The first of many takes on redevelopment comes from the Sacramento Bee, one of the few entities critical of the existing system. They argue the Supreme Court “delivered a complete rebuke to cities and redevelopment agencies, deservedly so.”
Writes the Bee, “The governor and Legislature were right to abolish 400 redevelopment agencies as part of their effort to reduce a $25 billion budget deficit. The state expects to save $1.7 billion by ending these agencies.”
They argue, “Too often, cities ignored the original intent of redevelopment, which was to revitalize city cores, and instead used the money to encourage developers to build sales tax revenue-generating big-box stores and auto malls.”
In fact, this is exactly what the City of Davis has done. Putting redevelopment into the parking garage at E and F, which is not blighted, and tearing down an existing and thriving business in Caffe Italia in order to put a much more revenue-generating hotel conference center goes against the intent of redevelopment.
Not that any of Davis’ city leaders, who will quickly hide behind legal precedent that has distorted the purpose and watered down the benefit of such redevelopment, will admit this.
“Many cities hoarded sales and property tax money generated by those projects, to the detriment of neighboring cities and public schools,” the Bee writes.
The Bee is also critical of the League of California Cities and the California Redevelopment Association, whom they cite for failing to compromise and instead pushing for “initiatives to protect their turf, perpetrating the lie that the money was ‘theirs.’ “
Instead, the Bee argues, “They sued the state to have the 2011 legislation overturned, and had their comeuppance on Thursday when the high court ruled against them.”
“Now that cities and redevelopment agencies have been humbled, the Legislature should consider recreating sensible alternatives,” the Bee suggests.
They add: “More broadly, the demise of redevelopment and its potential re-emergence offers legislators an opportunity to review how sales and property tax revenue is spread across jurisdictions. They should seize this opportunity, and Gov. Brown should welcome it, not frown on it.”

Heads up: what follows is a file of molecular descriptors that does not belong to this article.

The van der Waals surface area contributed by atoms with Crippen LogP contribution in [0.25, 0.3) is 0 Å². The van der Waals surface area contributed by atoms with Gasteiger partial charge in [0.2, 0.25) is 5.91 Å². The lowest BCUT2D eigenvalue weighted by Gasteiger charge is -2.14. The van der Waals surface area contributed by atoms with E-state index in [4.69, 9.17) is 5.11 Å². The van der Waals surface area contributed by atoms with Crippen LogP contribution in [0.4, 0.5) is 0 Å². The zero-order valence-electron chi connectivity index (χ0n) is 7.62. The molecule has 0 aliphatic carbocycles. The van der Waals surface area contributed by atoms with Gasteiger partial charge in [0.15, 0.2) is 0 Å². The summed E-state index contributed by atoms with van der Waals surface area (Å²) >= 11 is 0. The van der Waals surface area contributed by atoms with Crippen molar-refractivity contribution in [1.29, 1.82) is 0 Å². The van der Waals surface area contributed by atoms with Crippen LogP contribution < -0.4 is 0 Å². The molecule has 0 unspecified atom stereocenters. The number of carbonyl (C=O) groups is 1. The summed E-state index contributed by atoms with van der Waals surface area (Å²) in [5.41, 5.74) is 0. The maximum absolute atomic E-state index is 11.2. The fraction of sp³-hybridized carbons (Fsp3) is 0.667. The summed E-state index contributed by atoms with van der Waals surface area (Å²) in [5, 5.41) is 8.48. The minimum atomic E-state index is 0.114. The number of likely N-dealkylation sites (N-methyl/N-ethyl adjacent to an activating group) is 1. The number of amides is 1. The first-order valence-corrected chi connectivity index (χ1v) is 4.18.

This is one of the biggest problems facing local communities – the inequality of the distribution of property tax revenue. Davis is severely disadvantaged by this.
Sadly, the demise of redevelopment will likely just induce Sacramento to take the money and run, rather than fix the overall system. But then again, we should neither be surprised nor expect anything less.
UC Davis Touts Its Impact on the Local Economy Which Tops $6.9 Billion
This week, UC Davis released a press release touting its status as “a powerful economic engine for Northern California, generating $6.9 billion in annual economic activity and accounting for 69,000 jobs.”
An economic analysis “found that for every two jobs at UC Davis, an additional 1.2 jobs were created in other sectors of the region’s economy in 2009-10, the year studied. And for every dollar of goods and services the university generated, Northern California benefited from an additional $1.10 to $1.40 in secondary economic activity.”
Overall, the report found that UC Davis’ two campuses – in Davis and Sacramento – constitute the second-largest individual employer in the Sacramento region, behind only the State of California.
“UC Davis is a significant catalyst for economic activity throughout our region and across the state,” said Chancellor Linda Katehi. “It is gratifying to see that the investments made in the university will pay off not only in the long term – with a highly educated workforce and the discoveries and innovations that will help us to address the globe’s most pressing problems. These investments also have an immediate, positive and profound impact on the economic prosperity of California.”